OPERA AUSTRALIA IN 2018
Opera Australia closed the launch of it 2018 season with a playful performance on the apron of the Sydney Opera House. On a portable strip of stage, in brilliant winter sunshine, a chorus line of extremely large Noses tap-danced for the crowd (and were photographed for OA by Prudence Upton). And a crowd quickly gathered – invited guests were joined by bemused visitors to Sydney who watched as the Noses did their syncopated thing.
“Excuse me,” whispered a tourist, “Can you tell me what’s going on here?”
“Sure,” said your friendly and helpful correspondent. “This is an old Sydney tradition to welcome the arrival of Spring and the end of winter. It’s all about saying goodbye to flu and colds and runny noses and dancing hello to healthy schnozzes.”
“Wow,” said the tourist. “That’s amazing, I’ve never heard of it before.”
As Louis Nowra would tell you, if you hear this story another two times (making three in all) it will officially become an urban legend. Over to you.
Meanwhile, as well as dancing noses, there is much more to celebrate and look forward to in 2018...
First of all, the Joan Sutherland Theatre is due to re-open a week or so before New Year’s Eve and OA is taking the risk of scheduling a brand new production of The Merry Widow for that celebratory evening and a run well into summer (31 December 2017–3 February 2018). Directed and choreographed by Graeme Murphy and with Oz-US megastar Danielle de Niese in the tassel-tossing lead, and Vanessa Scammell conducting, it’ll blow away the cobwebs in the old girl’s bloomers. Lovely summer night out.
Next up (10 February–10 March) is a return of John Bell’s brilliant and audience-pleasing Carmen. Michael Scott-Mitchell’s design and Kelley Abbey’s choreography made it special and this time in the title role, the glorious Rinat Shahan; opposite her, Argentina’s Marcelo Puente as Don Jose and Michael Honeyman as Escamillo. Drama doesn’t come any more dramatic.
The lighthearted nasal element (see above) fronts a formidable co-production – coming to fruition after years of planning. It is the Covent Garden, OA and Komische Oper production of Shostakovich’s The Nose. It’s Barrie Kosky’s production and this Nose is newly translated into English by David Pountney and features unforgettable characters such as Antoinette Halloran as the Pretzel Seller, Kanen Breen as the District Inspector, Alexander Lewis as The Nose and Sian Pendry as a Respectable Lady. Life is serious – laugh.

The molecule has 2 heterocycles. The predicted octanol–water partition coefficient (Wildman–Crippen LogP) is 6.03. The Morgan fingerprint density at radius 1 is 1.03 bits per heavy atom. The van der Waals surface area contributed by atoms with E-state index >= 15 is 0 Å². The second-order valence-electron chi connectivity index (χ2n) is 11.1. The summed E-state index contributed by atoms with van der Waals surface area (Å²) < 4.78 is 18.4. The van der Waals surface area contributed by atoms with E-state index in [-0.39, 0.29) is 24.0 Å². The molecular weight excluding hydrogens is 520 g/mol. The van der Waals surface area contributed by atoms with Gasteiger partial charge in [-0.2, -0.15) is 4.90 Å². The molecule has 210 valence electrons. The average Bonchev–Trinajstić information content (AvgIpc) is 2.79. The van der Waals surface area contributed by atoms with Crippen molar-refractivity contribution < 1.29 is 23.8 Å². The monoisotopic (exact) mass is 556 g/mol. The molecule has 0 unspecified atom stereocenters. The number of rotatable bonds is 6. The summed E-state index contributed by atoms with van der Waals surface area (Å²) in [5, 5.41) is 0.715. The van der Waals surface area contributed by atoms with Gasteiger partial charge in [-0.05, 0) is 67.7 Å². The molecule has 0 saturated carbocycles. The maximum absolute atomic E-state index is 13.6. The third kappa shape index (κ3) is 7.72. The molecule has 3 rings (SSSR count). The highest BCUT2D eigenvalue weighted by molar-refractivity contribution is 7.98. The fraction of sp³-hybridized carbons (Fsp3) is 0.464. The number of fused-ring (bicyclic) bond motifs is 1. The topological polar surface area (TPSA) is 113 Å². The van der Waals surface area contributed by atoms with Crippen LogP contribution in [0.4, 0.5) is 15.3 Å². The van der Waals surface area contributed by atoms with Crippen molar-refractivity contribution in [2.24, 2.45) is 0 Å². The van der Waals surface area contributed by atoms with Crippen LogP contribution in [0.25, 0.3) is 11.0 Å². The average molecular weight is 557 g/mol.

An all-time favourite production returns (1-27 March) in Elijah Moshinksy’s sumptuous La Traviata. Andrea Licata conducts and notably, Nicole Car makes her debut as Violetta, with Ji-Min Park as Alfredo and Vitaliy Bilyy as Giorgio Germont. Sydney in late summer and the autumn-winter tragedy of Verdi’s heroine – sigh.
A new take on an old warhorse is Massenet’s Don Quichotte (16-28 March). The fabled bass Ferruccio Furlanetto is the windmill-tilting Don, Elena Maximova is his Dulcinee and Warwick Fyfe the long-suffering Sancho Panza. It’s a San Diego Opera production of a rarely seen piece and the 75-year-old in the title role is not to be missed. A sneaky iPhone clip of him this year at La Fenice was played at the launch: phenomenal.
Unless you’ve been asleep all winter you’ll already know that Handa Opera on Sydney Harbour (23 March–22 April) will be La Boheme. The mega-pontoon stage setting will be designed by Dan Potra, lit by Matthew Marshall and the show’s sound design is by the established wizard of Farm Cove acoustics, Tony David Cray. The growing target audience for the annual al fresco fest is revealed in a the program note that it will be, “sung in Italian with English and Simplified Chinese subtitles”. It also boasts two separate and equally fine casts and is a unique Sydney experience. If you have visitors – Bridge Climb and HOSH.